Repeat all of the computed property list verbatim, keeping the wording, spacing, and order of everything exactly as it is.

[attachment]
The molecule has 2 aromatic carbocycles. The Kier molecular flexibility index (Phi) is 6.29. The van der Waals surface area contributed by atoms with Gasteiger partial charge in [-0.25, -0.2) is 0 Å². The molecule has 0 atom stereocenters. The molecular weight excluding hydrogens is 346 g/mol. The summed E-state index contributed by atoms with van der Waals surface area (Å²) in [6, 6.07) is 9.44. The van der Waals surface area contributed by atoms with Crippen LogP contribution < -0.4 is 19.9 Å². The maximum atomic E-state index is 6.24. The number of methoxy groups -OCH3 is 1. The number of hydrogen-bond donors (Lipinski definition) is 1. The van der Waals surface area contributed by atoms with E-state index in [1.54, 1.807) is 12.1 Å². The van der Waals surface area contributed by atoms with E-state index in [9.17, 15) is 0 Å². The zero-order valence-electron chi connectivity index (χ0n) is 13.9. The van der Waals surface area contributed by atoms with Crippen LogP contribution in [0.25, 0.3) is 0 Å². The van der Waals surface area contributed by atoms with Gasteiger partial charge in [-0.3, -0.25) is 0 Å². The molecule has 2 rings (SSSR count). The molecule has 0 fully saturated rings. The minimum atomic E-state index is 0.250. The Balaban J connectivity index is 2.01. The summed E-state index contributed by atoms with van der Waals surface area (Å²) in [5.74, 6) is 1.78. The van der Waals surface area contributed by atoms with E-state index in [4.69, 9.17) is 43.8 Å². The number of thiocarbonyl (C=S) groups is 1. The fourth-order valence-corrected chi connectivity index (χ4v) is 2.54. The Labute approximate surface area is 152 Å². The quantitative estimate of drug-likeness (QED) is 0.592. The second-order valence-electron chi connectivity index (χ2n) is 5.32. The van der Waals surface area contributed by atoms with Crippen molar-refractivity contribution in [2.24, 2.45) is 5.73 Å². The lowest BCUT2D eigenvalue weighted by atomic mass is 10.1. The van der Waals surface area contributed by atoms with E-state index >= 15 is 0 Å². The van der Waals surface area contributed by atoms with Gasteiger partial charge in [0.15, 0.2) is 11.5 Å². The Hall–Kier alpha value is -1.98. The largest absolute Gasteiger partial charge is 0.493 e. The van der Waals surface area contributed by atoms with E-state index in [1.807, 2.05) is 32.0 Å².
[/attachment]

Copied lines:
The molecule has 2 aromatic carbocycles. The Kier molecular flexibility index (Phi) is 6.29. The van der Waals surface area contributed by atoms with Gasteiger partial charge in [-0.25, -0.2) is 0 Å². The molecule has 0 atom stereocenters. The molecular weight excluding hydrogens is 346 g/mol. The summed E-state index contributed by atoms with van der Waals surface area (Å²) in [6, 6.07) is 9.44. The van der Waals surface area contributed by atoms with Crippen LogP contribution < -0.4 is 19.9 Å². The maximum atomic E-state index is 6.24. The number of methoxy groups -OCH3 is 1. The number of hydrogen-bond donors (Lipinski definition) is 1. The van der Waals surface area contributed by atoms with E-state index in [1.54, 1.807) is 12.1 Å². The van der Waals surface area contributed by atoms with E-state index in [9.17, 15) is 0 Å². The zero-order valence-electron chi connectivity index (χ0n) is 13.9. The van der Waals surface area contributed by atoms with Crippen LogP contribution in [0.25, 0.3) is 0 Å². The van der Waals surface area contributed by atoms with Gasteiger partial charge in [-0.3, -0.25) is 0 Å². The molecule has 2 rings (SSSR count). The molecule has 0 fully saturated rings. The minimum atomic E-state index is 0.250. The Balaban J connectivity index is 2.01. The summed E-state index contributed by atoms with van der Waals surface area (Å²) in [5.74, 6) is 1.78. The van der Waals surface area contributed by atoms with E-state index in [4.69, 9.17) is 43.8 Å². The number of thiocarbonyl (C=S) groups is 1. The fourth-order valence-corrected chi connectivity index (χ4v) is 2.54. The Labute approximate surface area is 152 Å². The quantitative estimate of drug-likeness (QED) is 0.592. The second-order valence-electron chi connectivity index (χ2n) is 5.32. The van der Waals surface area contributed by atoms with Crippen molar-refractivity contribution in [2.24, 2.45) is 5.73 Å². The lowest BCUT2D eigenvalue weighted by atomic mass is 10.1. The van der Waals surface area contributed by atoms with E-state index >= 15 is 0 Å². The van der Waals surface area contributed by atoms with Gasteiger partial charge in [0.15, 0.2) is 11.5 Å². The Hall–Kier alpha value is -1.98. The largest absolute Gasteiger partial charge is 0.493 e. The van der Waals surface area contributed by atoms with E-state index in [1.807, 2.05) is 32.0 Å².